Potassium bentonite

Also known as potash bentonite or K-bentonite, potassium bentonite is a potassium-rich illitic clay formed from alteration of volcanic ash.



Many of the world’s largest commercial bentonite deposits formed by alteration of fine-grained volcanic debris deposited over relatively large areas. Other bentonites formed by in situ hydrothermal alteration of coarser igneous rock. Because certain chemical trace-elements are usually retained when an igneous rock alters to clay, plots of ratios of these elements on a Geochemical grid can often indicate the composition of the parent igneous material. This may be of use in bentonite exploration.


  1. Eruption of ash and its airborne transport
  2. Water sorting and concentration of volcanic ash in shallow-marine environments to give thick accumulations.
  3. Conversion of the volcanic ash to smectite
  4. Protection of bentonite beds from subsequent erosion.
  5. No subsequent thermal alteration of the smectite to other clay mineral phases.




Bentonites range in color from black through white but most frequently are bluish-green when fresh, weathering to a yellowish-brown color at or near outcrop due to the oxidation of ferrous iron. Material from near outcrop often exhibits enhanced swelling properties.


LUSTER is dull

TRANSPARENCY CRYSTALS are translucent and masses are opaque

CRYSTAL SYSTEM is monoclinic; 2/m

CRYSTAL HABITS never in large individual crystals, usually found in compact or lamellar masses. Also seen as inclusion in quartz as fibers and powder-like masses


SPECIFIC GRAVITY is variable from 2.3 – 3 (average)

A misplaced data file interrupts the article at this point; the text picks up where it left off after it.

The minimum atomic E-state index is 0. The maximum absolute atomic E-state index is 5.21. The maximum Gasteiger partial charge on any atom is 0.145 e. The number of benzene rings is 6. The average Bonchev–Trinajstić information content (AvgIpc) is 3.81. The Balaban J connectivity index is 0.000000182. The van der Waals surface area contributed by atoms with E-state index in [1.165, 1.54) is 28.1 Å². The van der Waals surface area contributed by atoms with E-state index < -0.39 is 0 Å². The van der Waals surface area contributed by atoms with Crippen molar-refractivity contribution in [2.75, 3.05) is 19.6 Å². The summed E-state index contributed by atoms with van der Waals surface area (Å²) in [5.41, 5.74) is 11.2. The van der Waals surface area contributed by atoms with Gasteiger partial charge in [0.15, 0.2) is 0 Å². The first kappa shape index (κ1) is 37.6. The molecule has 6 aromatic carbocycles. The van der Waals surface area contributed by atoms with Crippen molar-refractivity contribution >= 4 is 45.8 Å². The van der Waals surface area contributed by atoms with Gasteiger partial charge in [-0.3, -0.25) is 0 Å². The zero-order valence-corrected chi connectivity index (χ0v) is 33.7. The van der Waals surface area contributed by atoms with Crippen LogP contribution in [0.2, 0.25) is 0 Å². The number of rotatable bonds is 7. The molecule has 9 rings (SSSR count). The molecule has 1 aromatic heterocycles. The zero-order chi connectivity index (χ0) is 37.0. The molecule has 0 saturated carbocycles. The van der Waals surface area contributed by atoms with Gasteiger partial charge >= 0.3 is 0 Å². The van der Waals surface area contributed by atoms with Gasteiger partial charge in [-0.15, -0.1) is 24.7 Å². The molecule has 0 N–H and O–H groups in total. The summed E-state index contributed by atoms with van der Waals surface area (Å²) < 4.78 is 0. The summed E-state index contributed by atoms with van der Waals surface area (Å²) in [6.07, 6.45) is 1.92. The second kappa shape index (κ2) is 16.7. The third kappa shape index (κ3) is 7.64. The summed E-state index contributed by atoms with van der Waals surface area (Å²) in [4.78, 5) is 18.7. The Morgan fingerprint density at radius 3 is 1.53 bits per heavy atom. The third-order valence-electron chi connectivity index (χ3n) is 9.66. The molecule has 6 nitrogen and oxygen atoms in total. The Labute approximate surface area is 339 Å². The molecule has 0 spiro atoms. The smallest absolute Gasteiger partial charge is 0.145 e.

BEST FIELD INDICATORS softness, color, soapy feel, luster and expandability when added to water

Usage Areas


Foundry Moulding Sands:  Probably the largest use for bentonite. Sand is mixed with bentonite and water so that is can be formed around round a pattern. When this pattern is removed, hot metal is poured into the mould.


Drilling muds:  Dilute suspensions of bentonite lubricate and cool the drilling bit, help bring cutting to the surface and seal the walls of the hole. They also carry weighting media such as baryte or hematite to balance high hydrostatic pressures in the drill holes.


Civil Engineering:  Bentonite slurries seal porous strata and stop water movement in foundations for building, tunnels and dams.


Iron Ore Pelletizing: Bentonite is used to bind fine-grained iron ore into pellets before these are introduced into the blast furnace.


Bleaching Oils and Fats: Removes color and impurities from edible oils and fats and is also used extensively for filtering and cleaning hydrocarbon oils. It is usually activated with acid to increase the effectiveness of bentonite for this application.


Agriculture: Used as a carrier for insecticides and pesticides and as coating for seeds. Also used as a soil conditioner.


Wastewater: Used as adsorbents and coagulant in wastewater treatment facilities.


Other Industrial and Domestic Uses: Is a component of paints, dyes and poloshes, pharmaceuticals, medicines and cosmetics. Adsorbs oil and grease from floors.  Increasingly used as a pet litter, especially in Europe. Used also as a raw material in detergents.